Awards: USC’s MVP in 1980, shared USC’s Defensive Player of the Year Award (with Dennis Smith) in 1980, USC’s Davis-Teschke Award (Most Inspirational Player) in 1980, USC’s Defensive Player of the Game versus UCLA Award in 1979 and 1980

    Highlights

    USC went 39-7-2 in his career. USC was 13th in the final AP poll in 1977, second in 1979, 11th in 1980 and won the national championship in 1978. Lott played in the 1979 and 1980 Rose Bowls and 1977 Bluebonnet Bowl. He was a USC captain in 1980. Lott played in the 1981 Hula Bowl. He was selected as a 1980 Playboy Pre-Season All-American.

    Lott led USC in interceptions in 1979 (three) and 1980 (eight) and tied for the NCAA lead in interceptions in 1980 (0.73 average). Lott also tied for fourth on USC’s career interception list (14, including one intercepted fumble).

    Lott also played basketball briefly at USC in 1980.

    Lott was drafted in the first round (eighth pick) of the 1981 NFL draft by the 49ers and played for the 49ers (1981-90), Raiders (1991-92) and Jets (1993-94). He played in Super Bowls XVI, XIX, XXIII and XXIV.

    Anthony Munoz and Ronnie Lott were selected to the NFL's All-Time Team in August 2000, as chosen by the 36 Pro Football Hall of Fame voters.

    After USC and the NFL, Lott became a television sports commentator and business entrepreneur.

    Tackles

    Year TAC LOSS/YDS DFL FR INT YDS AVG TD

    1977  27        0/0         5     1    0     0     0.0    0

    1978   63       5/20       7     4    3   49   16.3   0

    1979   74       7/26       9     2    3   76    25.3  1

    1980   86        5/22     16    3    8  166   20.8  1

    ALL    250      22/68    37   10  14* 291 20.8 2

    *includes one intercepted fumble

12. Richard Wood, ILB, 1972-74

39 of 52

    Richard Wood, nicknamed “Batman,” is USC football’s first three-year All-American first-teamer and was the first three-year All-American selectee by AP from the West Coast.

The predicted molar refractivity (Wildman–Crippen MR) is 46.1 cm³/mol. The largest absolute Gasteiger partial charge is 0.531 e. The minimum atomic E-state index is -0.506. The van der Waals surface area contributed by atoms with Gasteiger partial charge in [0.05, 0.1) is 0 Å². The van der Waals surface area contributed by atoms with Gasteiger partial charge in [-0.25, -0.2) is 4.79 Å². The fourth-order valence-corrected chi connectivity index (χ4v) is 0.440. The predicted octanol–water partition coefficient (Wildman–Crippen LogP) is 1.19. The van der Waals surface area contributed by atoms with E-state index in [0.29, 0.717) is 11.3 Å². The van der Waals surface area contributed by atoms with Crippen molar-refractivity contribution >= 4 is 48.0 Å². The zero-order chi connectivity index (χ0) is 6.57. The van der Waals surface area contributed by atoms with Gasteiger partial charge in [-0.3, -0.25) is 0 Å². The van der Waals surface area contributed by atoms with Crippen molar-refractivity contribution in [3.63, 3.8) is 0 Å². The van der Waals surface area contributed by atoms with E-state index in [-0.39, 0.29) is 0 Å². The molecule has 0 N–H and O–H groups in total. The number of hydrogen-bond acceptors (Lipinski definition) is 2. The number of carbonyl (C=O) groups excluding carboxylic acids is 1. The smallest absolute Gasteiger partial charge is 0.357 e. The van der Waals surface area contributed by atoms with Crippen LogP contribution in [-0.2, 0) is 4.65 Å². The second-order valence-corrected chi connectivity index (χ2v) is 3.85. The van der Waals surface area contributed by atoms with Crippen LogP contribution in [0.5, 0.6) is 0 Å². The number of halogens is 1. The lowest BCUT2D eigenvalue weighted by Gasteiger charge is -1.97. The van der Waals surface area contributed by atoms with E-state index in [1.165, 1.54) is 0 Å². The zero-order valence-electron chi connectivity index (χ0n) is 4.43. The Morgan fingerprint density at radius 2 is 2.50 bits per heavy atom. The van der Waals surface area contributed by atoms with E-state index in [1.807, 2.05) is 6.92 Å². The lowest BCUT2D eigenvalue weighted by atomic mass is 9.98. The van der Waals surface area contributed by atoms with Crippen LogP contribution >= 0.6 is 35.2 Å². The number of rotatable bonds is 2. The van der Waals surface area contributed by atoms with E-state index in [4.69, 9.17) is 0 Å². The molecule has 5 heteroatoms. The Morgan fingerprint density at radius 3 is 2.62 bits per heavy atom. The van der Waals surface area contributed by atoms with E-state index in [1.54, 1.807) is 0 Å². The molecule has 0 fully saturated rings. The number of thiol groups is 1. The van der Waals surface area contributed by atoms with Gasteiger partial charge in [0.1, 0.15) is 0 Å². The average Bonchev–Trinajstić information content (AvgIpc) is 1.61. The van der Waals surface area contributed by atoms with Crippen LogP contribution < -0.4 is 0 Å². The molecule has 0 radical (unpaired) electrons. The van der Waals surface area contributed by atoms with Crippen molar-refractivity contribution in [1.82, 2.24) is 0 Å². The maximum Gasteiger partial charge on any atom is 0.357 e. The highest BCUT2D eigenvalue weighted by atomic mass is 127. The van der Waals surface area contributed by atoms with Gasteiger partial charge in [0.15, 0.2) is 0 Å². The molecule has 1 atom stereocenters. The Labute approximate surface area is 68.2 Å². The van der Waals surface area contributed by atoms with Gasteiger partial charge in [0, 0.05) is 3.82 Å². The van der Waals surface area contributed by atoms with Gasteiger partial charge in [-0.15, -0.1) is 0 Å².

He was honored in 1972, '73 and '74 (he was a consensus pick in 1973 and 1974). The three-year letterman linebacker was a member of USC’s 1972 and 1974 national championship teams and played in three Rose Bowls (1973-75). Also a three-time All-Conference first-teamer (1972-73-74), he captained the 1974 Trojans and won USC’s Player of the Game versus UCLA Award in 1972.

    He was picked in the third round of the 1975 NFL draft by the Jets and played for the Jets (1975) and Buccaneers (1976-84).

    First Team All-American: 1972, 1973; 11 teams

    USC Athletic Hall of Fame: 2003

    College Football Hall of Fame: 2007

    National Championship: 1972, 1974

    Awards: USC’s Player of the Game versus UCLA Award in 1972

    Highlights

    USC went 31-2-2 in his career. Wood was USC’s first three-year All-American first-teamer and the first three-year selectee by AP from the West Coast. USC was eighth in the final AP poll in 1973 and national champions in 1972 and 1974. He played in the 1973, '74 and '75 Rose Bowls. He was a USC captain in 1974. Wood played in the 1975 Hula Bowl, Senior Bowl and College All-Star Game. Wood was selected as a 1973 Playboy Pre-Season All-American.

    Wood was drafted in the third round of the 1975 NFL draft by the Jets and played for the Jets (1975) and Buccaneers (1976-84).

    After USC and the NFL, Wood became an assistant coach in the NFL and in Europe, a high school head coach (he was the 2002 Florida Coach of the Year) and a security officer.

    Interceptions

    Year INT YDS AVG TD TAC DFL FR

    1972   5    56   11.2 1    —   —  —

    1973   1     8     8.0   0    117 5   1

    1974   1      5     5.0  0      89  5  1

    ALL      7   69     9.9   1   —   —  —